- Face-to-face and online: The class will meet this week, and activities to do on your own are also on deck.
- Synchronous and asynchronous: Live conversations will occur during class time, and everything else will be on your own time.
What I’m saying with connectivism […] is that the same structure of learning that creates neural connections can be found in how we link ideas and in how we connect to people and information sources. – George Siemens
We have experienced with many tools so far this semester, yet we only scratched the surface of what the internet can do for us, if we bend it to our will. In class, we will talk a bit more about dashboards and discuss business models of web services. The rest of the week will be set on identifying organizations, businesses, groups, and individuals that can help us dig for the needle in the haystack, turning our dashboards into personal learning environments.
- Understand the main business models of the web service economy.
- Establish how applying connectivist principles to your online activities can help you learn better.
- Determine your learning objectives and identify keywords related to those topics.
- Find out where relevant conversations are happening.
- Establish criteria for determining if individuals are worth following and design cleanup processes to let them go.
1. Read this post from George Siemens about connectivism. Pay attention to the “isms”, this can get pretty confusing. If you don’t know about some of them, I suggest you look them up.
2. Stephen Mangat on separating personal and professional use of social media.
3. Stephen Mangat on the value of social media.
4. Colin Reynolds on how his personal learning network enables him to try new teaching methods.
5. Andy Marcinek on having a PLN as a career safety net.
6. A seventh-grader’s personal learning environment.
7. This week’s activity will be focused on understanding degrees of separation. Find the website of a professional organization (Association of xyz) or publication (preferably a magazine type, not an academic type) in your field. Find out what their social media outlets are.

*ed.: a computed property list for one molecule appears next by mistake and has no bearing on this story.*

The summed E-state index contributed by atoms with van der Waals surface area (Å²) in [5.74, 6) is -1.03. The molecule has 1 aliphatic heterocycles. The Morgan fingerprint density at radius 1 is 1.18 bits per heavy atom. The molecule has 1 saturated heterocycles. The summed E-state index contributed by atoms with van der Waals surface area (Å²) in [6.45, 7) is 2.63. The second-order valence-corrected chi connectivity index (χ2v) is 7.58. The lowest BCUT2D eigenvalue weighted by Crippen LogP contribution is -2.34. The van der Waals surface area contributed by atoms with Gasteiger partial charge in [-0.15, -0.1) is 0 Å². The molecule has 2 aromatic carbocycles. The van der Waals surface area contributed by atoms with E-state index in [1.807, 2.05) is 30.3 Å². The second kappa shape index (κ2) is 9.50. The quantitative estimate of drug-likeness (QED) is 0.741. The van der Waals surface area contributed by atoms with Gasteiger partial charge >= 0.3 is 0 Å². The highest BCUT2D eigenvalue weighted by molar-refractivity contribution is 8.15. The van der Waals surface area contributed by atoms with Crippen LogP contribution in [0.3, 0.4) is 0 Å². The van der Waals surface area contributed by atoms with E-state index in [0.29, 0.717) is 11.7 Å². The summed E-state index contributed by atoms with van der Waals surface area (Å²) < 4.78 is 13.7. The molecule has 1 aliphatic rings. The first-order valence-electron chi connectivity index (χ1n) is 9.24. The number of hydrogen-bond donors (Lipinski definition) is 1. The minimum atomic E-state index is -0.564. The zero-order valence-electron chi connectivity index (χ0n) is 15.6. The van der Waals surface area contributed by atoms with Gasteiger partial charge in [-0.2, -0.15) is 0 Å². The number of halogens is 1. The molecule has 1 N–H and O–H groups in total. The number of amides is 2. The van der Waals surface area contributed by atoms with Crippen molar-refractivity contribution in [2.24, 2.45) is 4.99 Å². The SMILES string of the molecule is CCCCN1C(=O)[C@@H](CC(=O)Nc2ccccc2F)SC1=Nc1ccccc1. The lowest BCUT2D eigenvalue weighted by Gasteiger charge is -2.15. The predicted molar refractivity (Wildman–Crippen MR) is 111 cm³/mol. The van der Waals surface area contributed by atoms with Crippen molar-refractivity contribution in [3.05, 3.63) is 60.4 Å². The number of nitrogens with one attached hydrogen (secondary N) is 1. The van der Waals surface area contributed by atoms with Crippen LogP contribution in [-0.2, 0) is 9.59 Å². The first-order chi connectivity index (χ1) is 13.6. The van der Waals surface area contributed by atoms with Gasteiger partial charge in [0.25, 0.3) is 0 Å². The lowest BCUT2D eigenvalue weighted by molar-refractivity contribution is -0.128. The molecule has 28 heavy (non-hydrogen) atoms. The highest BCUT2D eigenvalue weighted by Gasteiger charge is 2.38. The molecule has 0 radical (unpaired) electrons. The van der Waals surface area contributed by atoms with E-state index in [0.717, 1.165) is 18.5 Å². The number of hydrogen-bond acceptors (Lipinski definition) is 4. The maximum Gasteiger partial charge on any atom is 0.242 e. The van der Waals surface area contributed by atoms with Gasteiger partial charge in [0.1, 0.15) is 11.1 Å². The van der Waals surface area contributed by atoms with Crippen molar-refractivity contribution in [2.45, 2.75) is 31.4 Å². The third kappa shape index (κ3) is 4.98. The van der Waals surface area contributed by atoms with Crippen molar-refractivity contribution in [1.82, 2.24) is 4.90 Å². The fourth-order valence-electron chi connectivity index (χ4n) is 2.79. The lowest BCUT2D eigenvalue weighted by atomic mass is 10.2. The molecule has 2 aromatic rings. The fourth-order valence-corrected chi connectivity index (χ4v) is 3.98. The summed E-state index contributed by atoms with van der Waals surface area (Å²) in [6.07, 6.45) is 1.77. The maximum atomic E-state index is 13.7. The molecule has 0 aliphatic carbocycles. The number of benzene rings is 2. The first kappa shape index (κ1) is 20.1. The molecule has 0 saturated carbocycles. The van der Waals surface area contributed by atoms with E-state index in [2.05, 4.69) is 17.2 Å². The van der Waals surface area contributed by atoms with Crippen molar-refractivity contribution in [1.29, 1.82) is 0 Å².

Then, check out one of their outlets (Twitter, LinkedIn, Pinterest, Facebook, etc.), and explore who is having a conversation with or around this organization of publication (engaging in conversations or re-sharing information coming from this entity). Identify five accounts (they could be individuals or other entities), and explore their profile. For each of these accounts, create a list of items that makes them look trustworthy or that turn you off. Ultimately, decide if your would follow them personally or not to increase your awareness of the discussions in this field.
8. On your blog, explain why you chose the professional association or publication, and link back to the five accounts you have selected. Describe what makes these people trustworthy and why, and explain if you decided to follow them back or not. Make sure to find and integrate at least two new sources of information to help you make your point.
9. Submit the URL of your blog post to the assignment titled Week 5: Blog post on Canvas. The submission is due by 8:00 p.m. on Saturday, September 29, EDT, and will be graded as a part of the weekly projects.
10. Check the course’s class feed for other posts by colleagues, and comment on their posts. You should at least read and comment on two or three posts, but you’re welcome to visit as many as you want. As a part of the online participation grade, you should also contribute and discuss on the different social media outlets, such as Diigo, Twitter, Google+, and Pinterest.
More to explore
Check our Diigo group and check for related tags.